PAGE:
keywords
Aged, Frail elderly, Inappropriate prescribing, Peer review-health care, Primary health care, Self-assessment
in
Family Practice
volume
34
issue
2
pages
6 pages
publisher
Oxford University Press
external identifiers
  • scopus:85018953567
  • wos:000397996100014
ISSN
0263-2136
DOI
10.1093/fampra/cmw121
language
English
LU publication?
yes
id
905cea4d-74e5-4d89-85db-239c5686a179
date added to LUP
2017-06-12 15:51:23
date last changed
2018-01-07 12:07:13
@article{905cea4d-74e5-4d89-85db-239c5686a179,
  abstract     = {<p>Background. Polypharmacy is known to increase the risk for drug-related problems, and some drugs, potentially inappropriate medications (PIMs), are especially troublesome. Objective. To analyse the effects on prescription of PIMs of the SäKLäK project, an intervention model created to improve medication safety for elderly patients in primary care. Method. The SäkläK project was a multiprofessional intervention in primary care consisting of self-assessment, peer review, feedback and written agreements for change. Five Swedish primary care centres participated in the intervention and five served as comparison group. Data were collected from the Swedish Prescribed Drug Register on PIMs (long-acting benzodiazepines, anticholinergics, tramadol, propiomazine, antipsychotics and non-steroidal anti-inflammatory drugs) prescribed to patients aged 65 years and older. Total number of patients and change in patients using PIMs before and after intervention with-in groups was analysed as well as differences between intervention and comparison group. Results. A total of 32 566 prescriptions of PIMs were dispensed before the intervention, 19 796 in the intervention group and 12 770 in the comparison group. After intervention a decrease was seen in both groups, intervention-22.2% and comparison-8.8%. All groups of PIMs decreased, except for antipsychotics in the comparison group. For the intervention group, a significant decrease in mean dose/patient was seen after the intervention but not in the comparison group. Conclusion. Our study shows this method has some effects on prescription of PIMs. The evaluation indicates this is a feasible method for improvement of medication use in primary care and the method should be tested on a larger scale.</p>},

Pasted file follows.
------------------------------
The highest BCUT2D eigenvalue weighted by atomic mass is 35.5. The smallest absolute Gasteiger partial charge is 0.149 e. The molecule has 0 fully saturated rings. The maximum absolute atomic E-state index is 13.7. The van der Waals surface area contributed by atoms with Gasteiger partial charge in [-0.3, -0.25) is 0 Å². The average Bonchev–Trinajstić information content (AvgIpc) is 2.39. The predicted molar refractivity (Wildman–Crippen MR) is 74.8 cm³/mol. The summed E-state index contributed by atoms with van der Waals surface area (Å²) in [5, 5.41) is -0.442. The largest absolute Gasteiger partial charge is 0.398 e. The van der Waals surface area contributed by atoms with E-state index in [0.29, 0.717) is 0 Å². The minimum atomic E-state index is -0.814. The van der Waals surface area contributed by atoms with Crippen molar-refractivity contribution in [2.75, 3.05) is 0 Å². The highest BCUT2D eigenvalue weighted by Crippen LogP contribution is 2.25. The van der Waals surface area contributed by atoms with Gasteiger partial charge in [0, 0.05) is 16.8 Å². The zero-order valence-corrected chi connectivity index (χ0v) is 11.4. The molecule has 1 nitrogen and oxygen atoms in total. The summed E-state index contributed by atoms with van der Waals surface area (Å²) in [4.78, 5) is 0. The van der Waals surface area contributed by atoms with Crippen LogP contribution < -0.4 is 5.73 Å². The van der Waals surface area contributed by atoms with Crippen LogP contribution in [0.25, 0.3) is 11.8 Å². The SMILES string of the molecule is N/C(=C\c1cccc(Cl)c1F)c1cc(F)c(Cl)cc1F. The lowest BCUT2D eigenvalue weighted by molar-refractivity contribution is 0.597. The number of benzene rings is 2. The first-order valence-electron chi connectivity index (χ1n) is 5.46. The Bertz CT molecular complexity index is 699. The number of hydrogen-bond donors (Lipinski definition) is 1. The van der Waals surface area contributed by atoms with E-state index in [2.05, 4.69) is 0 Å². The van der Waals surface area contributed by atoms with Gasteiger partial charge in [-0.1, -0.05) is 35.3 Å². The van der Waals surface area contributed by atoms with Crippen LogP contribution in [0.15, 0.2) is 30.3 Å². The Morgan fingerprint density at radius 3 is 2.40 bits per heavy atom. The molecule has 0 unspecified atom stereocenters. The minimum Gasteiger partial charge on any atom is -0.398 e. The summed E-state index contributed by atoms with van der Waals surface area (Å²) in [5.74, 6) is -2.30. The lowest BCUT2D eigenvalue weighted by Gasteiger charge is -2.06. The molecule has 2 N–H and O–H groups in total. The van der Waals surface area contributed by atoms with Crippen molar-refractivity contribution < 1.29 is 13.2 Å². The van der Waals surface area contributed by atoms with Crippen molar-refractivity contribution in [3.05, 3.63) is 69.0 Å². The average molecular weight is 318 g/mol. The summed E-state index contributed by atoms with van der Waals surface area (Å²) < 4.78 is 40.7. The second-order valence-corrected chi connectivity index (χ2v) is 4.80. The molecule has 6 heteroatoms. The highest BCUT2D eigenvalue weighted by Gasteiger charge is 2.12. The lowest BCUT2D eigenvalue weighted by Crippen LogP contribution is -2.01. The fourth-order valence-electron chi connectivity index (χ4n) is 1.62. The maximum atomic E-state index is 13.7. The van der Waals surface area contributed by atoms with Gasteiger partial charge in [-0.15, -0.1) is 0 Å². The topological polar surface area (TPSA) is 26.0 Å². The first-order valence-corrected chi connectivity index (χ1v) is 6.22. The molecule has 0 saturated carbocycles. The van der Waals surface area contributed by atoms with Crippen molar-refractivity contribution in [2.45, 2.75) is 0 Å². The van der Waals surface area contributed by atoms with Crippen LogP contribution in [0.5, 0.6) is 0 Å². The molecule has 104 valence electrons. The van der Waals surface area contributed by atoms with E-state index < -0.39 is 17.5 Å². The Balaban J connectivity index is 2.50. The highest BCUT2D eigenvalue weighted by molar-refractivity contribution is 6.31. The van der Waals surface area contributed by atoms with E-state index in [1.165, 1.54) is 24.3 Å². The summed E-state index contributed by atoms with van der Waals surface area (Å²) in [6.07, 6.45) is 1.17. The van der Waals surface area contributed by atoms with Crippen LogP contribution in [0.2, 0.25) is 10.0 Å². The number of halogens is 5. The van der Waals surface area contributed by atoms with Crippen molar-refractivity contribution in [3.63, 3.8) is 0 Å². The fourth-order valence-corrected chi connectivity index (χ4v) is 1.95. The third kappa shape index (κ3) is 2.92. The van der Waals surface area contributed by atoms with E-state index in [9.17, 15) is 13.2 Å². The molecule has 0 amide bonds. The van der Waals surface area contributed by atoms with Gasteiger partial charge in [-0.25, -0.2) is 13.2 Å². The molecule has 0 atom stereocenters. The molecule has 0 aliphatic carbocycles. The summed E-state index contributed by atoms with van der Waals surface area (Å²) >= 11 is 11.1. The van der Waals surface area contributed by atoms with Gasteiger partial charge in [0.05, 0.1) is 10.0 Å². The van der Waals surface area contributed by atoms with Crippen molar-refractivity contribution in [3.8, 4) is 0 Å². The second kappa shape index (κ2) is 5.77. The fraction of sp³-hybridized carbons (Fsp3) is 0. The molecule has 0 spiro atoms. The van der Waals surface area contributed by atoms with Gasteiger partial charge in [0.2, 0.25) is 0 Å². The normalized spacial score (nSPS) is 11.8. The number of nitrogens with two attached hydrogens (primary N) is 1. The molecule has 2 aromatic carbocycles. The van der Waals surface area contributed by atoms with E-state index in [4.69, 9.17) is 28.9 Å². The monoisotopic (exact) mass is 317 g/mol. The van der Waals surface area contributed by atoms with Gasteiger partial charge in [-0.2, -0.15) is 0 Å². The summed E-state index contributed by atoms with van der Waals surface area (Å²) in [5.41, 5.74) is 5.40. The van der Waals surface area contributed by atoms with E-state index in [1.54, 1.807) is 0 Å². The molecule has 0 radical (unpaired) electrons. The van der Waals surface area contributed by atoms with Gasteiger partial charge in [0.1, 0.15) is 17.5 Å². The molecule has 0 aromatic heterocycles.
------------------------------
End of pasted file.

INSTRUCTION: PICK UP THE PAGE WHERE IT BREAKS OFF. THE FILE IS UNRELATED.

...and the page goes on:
author       = {Lenander, Cecilia and Bondesson, Åsa and Viberg, Nina and Jakobsson, Ulf and Beckman, Anders and Midlöv, Patrik},
  issn         = {0263-2136},
  keyword      = {Aged,Frail elderly,Inappropriate prescribing,Peer review-health care,Primary health care,Self-assessment},
  language     = {eng},
  month        = {04},
  number       = {2},
  pages        = {213--218},
  publisher    = {Oxford University Press},
  series       = {Family Practice},
  title        = {Effects of an intervention (SäkläK) on prescription of potentially inappropriate medication in elderly patients},
  url          = {http://dx.doi.org/10.1093/fampra/cmw121},
  volume       = {34},
  year         = {2017},
}